Data-Driven Decision Making: The process of planning for student success (both academic and behavioural) using ongoing progress monitoring and data analysis.
Developmental Domains: We foster self-regulation and self-determination for all students through the nine developmental areas (independence, personal-social well-being, communication, health/personal care, academic achievement, safety, motor skills, and transition).
Differentiated Instruction: Teaching that emphasizes differing ways to meet the diverse needs of students within the general education setting which is an integral part of Tier 1 and 2.  
District Consultant: A professional designated by a school district that has specific specialized training and is available to schools to consult on issues within their area(s) of expertise.
Educational Program Guide: A document specified as an educational program guide in Ministerial Order 333/99, the Educational Program Guide Order M333/99.
Flexible Grouping: Grouping of students that is changeable based on the purpose of the instructional activity and on changes in the instructional needs of individual students over time.
Individual Education Plan (IEP): An individual education plan designed for a student that includes one or more of the following: learning outcomes that are different from, or in addition to expected learning outcomes set out in the applicable educational program guide, a list of support services, a list of adapted materials, instruction, or assessment methods. Defined in the Individual Education Plan Order.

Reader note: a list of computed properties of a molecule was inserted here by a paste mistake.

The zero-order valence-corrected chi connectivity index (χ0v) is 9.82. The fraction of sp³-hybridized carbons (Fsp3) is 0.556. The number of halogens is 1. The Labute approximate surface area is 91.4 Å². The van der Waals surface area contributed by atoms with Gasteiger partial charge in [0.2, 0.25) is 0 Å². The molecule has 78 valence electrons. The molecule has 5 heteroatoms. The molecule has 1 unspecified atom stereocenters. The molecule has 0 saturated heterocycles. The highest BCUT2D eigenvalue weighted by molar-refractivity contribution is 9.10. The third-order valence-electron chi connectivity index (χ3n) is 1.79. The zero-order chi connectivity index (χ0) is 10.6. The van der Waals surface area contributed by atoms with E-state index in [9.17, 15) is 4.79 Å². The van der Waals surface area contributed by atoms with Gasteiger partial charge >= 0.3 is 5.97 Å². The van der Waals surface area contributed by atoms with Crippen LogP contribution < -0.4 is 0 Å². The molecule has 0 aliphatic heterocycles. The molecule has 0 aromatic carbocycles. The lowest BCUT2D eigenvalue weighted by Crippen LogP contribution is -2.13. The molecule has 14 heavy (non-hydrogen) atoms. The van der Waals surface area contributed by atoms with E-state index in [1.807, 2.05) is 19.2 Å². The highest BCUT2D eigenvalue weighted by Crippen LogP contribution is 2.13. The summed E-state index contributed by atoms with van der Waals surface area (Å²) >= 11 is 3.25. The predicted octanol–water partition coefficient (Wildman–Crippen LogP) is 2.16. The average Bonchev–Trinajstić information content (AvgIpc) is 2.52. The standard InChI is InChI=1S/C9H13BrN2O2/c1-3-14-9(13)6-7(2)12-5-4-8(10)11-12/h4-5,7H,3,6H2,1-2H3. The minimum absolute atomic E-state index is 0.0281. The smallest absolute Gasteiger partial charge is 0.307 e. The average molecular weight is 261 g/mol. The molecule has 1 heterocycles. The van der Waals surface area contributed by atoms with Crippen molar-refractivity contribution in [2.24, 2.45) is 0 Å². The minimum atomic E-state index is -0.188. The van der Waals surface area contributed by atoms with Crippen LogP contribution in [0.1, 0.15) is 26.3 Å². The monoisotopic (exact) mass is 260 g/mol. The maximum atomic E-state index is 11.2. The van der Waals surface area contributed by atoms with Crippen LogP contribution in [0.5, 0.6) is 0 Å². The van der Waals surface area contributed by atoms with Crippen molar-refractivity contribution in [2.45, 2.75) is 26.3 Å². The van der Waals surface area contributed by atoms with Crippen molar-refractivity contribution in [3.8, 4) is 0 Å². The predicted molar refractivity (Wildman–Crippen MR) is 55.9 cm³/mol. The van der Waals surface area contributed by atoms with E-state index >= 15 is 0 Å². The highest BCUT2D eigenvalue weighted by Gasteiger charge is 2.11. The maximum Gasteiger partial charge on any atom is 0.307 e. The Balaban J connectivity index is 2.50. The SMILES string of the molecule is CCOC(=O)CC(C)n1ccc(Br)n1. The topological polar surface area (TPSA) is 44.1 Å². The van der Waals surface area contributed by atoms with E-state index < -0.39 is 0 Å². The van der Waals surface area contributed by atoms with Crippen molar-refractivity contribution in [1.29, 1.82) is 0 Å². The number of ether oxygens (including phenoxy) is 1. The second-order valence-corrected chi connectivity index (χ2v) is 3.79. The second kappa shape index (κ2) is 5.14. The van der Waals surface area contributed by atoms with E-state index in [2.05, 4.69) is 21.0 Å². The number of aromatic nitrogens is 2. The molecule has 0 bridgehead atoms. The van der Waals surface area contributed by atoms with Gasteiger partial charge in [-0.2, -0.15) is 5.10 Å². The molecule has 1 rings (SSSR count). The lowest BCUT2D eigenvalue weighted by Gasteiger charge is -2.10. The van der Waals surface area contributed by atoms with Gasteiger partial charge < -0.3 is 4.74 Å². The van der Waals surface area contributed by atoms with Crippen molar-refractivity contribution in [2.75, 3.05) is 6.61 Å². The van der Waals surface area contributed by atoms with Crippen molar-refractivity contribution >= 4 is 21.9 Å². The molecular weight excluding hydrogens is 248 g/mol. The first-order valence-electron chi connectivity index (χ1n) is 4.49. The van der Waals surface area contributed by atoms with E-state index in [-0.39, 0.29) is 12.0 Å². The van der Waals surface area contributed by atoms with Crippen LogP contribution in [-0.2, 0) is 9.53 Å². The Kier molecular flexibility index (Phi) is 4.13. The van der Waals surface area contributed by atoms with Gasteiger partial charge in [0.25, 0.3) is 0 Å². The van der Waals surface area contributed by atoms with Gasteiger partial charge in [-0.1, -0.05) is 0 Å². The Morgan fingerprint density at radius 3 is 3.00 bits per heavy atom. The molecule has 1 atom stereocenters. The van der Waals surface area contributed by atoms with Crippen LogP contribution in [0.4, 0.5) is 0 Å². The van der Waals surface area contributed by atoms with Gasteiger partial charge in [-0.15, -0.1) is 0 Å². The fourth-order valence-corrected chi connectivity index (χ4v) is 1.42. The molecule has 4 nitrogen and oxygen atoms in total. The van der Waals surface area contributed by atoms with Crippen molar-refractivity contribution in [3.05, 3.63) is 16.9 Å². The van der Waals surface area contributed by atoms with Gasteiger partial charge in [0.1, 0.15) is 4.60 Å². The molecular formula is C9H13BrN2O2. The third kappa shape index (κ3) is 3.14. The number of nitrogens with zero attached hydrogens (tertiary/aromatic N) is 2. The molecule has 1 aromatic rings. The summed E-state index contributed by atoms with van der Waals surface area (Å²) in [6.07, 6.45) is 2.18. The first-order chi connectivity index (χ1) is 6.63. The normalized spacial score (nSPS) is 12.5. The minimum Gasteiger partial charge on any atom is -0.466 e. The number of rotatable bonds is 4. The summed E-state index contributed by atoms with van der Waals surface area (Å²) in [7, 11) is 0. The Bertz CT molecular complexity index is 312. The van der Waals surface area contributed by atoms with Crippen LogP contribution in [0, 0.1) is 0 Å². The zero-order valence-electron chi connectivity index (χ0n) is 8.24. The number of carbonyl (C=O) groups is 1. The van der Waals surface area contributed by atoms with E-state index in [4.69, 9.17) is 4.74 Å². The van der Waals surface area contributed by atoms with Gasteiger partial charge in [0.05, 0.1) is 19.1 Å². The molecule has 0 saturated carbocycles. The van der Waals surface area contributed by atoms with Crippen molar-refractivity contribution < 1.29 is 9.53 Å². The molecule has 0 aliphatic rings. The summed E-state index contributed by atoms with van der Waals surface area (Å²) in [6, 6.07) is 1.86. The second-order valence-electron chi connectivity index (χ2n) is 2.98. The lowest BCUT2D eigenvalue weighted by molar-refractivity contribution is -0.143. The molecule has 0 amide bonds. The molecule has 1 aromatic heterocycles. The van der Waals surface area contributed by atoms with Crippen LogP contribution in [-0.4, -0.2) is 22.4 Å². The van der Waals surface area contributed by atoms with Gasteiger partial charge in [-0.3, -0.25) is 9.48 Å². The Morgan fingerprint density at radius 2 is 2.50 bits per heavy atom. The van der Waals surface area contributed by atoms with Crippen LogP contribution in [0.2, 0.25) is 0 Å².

Inclusion: Describes the principle that all students are entitled to equitable access to learning, achievement, and the pursuit of excellence in all aspects of their education. The practice of inclusion is not necessarily synonymous with integration and goes beyond placement to include meaningful participation and the promotion of interaction with others.
Intervention: The systematic and explicit instruction provided to facilitate growth in an area of the identified need. They are designed to improve performance relative to a specific, measurable goal. Interventions are based on valid information about current performance, realistic implementation, and the monitoring of student progress.
Least-Restrictive Environment: A student who has a disability should have the opportunity to be educated with non-disabled peers, to the greatest extent appropriate. The student should be provided with instructional support and services necessary to achieve educational goals if placed in a setting with non-disabled peers.
Ministry Designation: Categories used to identify students who meet specific BC Ministry of Education criteria in specific domains for supplemental funding and support.
Modifications: These are a form of accommodation which establish learning outcomes specifically designed to meet a student's special needs. Instructional and assessment-related decisions are made to accommodate a student's educational needs that consist of individualized learning goals and modified outcomes that are substantially different from those within a provincially prescribed curriculum.